"It's really rare to get a yard that looks great right now," explained Cary resident Maria Reier.
That's why Reier was surprised when a letter arrived from her homeowner's association telling her - and dozens of her Carpenter Village neighbors - that their lawns don't meet their homeowner's association standards.
From weeds to bare spots, the HOA has demanded residents submit a lawn care action plan in writing.
"With so many people being unemployed, out of work and having a hard time just paying their mortgages, well, they want us to hire someone to come up with a lawn maintenance plan.
Reier contacted ABC11 for help when a sign was - coincidentally - stuck in her yard complete with price quotes and lawn measurements.
"That must've required someone to come into our yard and measure our lawn when we weren't home," said Reier.
Reier and some of her neighbors wondered if their HOA and a local lawn care company were in business.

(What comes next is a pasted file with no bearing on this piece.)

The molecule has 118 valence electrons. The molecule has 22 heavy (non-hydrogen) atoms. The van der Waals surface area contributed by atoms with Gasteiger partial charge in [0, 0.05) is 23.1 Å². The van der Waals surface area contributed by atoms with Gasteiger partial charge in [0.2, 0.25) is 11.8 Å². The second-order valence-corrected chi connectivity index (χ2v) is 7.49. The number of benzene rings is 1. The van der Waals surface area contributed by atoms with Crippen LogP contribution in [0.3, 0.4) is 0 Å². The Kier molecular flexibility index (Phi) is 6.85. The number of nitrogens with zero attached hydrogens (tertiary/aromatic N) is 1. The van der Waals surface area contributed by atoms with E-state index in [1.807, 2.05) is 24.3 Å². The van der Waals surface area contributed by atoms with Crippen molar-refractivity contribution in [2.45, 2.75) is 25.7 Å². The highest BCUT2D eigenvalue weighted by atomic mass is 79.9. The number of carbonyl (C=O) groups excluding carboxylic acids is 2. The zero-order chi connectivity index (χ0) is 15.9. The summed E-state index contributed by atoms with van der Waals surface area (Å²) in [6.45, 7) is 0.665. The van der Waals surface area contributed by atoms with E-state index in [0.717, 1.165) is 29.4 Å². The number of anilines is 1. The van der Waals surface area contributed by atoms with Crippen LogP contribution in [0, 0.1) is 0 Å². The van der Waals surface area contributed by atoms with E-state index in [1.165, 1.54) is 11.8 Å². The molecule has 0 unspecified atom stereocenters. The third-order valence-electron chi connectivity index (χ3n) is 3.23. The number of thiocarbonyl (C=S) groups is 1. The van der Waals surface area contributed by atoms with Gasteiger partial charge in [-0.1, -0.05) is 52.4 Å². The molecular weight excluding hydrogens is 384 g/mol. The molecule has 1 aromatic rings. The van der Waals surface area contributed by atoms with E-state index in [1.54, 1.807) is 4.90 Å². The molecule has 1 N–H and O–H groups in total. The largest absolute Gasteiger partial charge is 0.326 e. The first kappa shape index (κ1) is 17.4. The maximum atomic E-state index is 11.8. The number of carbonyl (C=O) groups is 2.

"Just the fact that it happened a day later after we got this letter about a lawn maintenance plan, that just didn't sound right to me," she said.
But Reier's HOA said it does not have any relationship with the lawn company.
"No, absolutely not. That would be something we wouldn't do. It would be inappropriate," said Sue Fallwell with Omega Management.
The HOA says homeowners are free to maintain their lawns as they wish - just as long as they do it.
"A lot of people don't understand with fescue. If they don't do anything in the September - early October -to address the situation, they're not going to have any improved grass next year at this time," Fallwell explained.
The HOA says its lawn care campaign was never meant to pressure homeowners, but rather a proactive approach for the sake of property value.